What is “La Rentrée” in France? And what is all the fuss about?!

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Do you live in France? Do you know anyone who lives in France? Well chances are that this week you have seen all the return to school photos and well wishings for la rentrée.

 

So what is la rentrée all about, and why all the fuss?

 

For me, as an English person, January was always the time of year that I made new resolutions and had a fresh start. In France it feels like this refresh takes place in September, as the children go back to school and the country starts up again after the long August break. 

I like this.

To me it feels like the whole country is revolving around the rhythm and routine of the family. A value which is so culturally important to the French.

 

You may be thinking, well we do that too. When the children start their school year again, it's a fresh start for them, a new year, new uniform, new stationary… but in France it is something more. La rentrée is a whole atmosphere and celebration. SO much so that it even has it’s own unique name - there is no full equivalent for the phrase “la rentrée” in English.

 

You may be interested to learn that it was Pope Gregory IX who introduced the concept of a summer holiday in 1231. He decided to close universities for a month to limit absences caused by students who went to help their parents during the summer harvest. So it is based on a respect for the agricultural tradition which is still so important in France.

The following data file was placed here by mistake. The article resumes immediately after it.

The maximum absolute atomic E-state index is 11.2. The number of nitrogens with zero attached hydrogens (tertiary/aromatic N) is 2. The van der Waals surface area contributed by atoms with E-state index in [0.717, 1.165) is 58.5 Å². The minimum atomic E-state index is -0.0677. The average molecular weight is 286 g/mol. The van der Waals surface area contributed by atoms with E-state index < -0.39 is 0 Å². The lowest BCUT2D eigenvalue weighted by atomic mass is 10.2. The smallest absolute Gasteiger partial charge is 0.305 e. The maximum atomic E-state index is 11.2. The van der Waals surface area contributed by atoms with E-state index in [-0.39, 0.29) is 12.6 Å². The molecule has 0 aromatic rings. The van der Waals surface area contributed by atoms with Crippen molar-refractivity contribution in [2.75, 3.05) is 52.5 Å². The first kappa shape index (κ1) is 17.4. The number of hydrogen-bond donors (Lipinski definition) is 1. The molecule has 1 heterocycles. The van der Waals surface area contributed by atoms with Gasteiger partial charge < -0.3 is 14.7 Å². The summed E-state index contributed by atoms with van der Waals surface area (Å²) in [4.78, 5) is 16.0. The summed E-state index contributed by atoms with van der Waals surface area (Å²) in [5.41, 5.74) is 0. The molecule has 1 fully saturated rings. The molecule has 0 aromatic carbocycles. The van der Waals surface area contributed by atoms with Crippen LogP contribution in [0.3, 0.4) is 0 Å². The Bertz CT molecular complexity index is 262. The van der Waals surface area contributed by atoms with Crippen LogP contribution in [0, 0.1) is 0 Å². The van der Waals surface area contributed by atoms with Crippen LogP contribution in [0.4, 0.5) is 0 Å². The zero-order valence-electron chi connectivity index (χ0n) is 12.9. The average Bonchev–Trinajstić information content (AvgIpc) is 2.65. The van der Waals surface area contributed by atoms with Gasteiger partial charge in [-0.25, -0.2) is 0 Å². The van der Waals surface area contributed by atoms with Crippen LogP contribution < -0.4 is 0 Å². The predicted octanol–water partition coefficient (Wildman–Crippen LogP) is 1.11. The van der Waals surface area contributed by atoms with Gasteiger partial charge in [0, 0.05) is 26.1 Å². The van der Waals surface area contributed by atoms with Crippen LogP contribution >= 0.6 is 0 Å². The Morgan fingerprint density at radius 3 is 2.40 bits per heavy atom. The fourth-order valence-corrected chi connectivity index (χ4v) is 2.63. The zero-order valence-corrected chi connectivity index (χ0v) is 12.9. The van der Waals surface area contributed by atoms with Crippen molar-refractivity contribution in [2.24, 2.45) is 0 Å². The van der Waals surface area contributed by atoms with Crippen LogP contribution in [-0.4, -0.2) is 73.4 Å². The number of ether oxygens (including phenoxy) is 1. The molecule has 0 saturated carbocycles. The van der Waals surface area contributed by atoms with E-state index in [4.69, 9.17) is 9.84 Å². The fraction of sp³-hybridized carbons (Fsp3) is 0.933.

So at this time of year (the end of August/beginning of September) you are reminded about la rentrée every where you look. La rentrée  consumes the chatter amongst friends of adults and children alike, and the internet is full of advice on how best to manage it!

 

And it is not just the schools and universities returning, and businesses operating on full throttle again. The political rentrée also takes place with the return of politicians to Paris from holiday, and party conferences taking place.

 

There is also a literary rentrée. Authors and publishers are busy from 1st September and it is at this time of the year that more new novels are published in France than any other time. Also, the broadcast media often change their jingles for la rentrée, and schedule changes are made.

 

With the literary rentrée in mind, and as this is my 4th rentrée living in France (although my first with the children returning/starting school), I have decided that my rentrée resolution (do the French make such things? I don’t know!) is going to be to read more fiction. I was always a bookworm pre children, but I just haven’t had the same time and energy whilst they were little and I was at home with them.

 

But this rentrée is a fresh start and a change for me too. Both children in full time school for the very first time means I can focus precious time on things just for me.

I’m starting with reading the book “When God was a Rabbit”, by Sarah Winman, on my new Kindle; and I’m also listening to The Handmaid's Tale” by Margaret Atwood, on Audible

I’ve even joined a book club!

Happy Rentrée everyone!

Kx

KateComment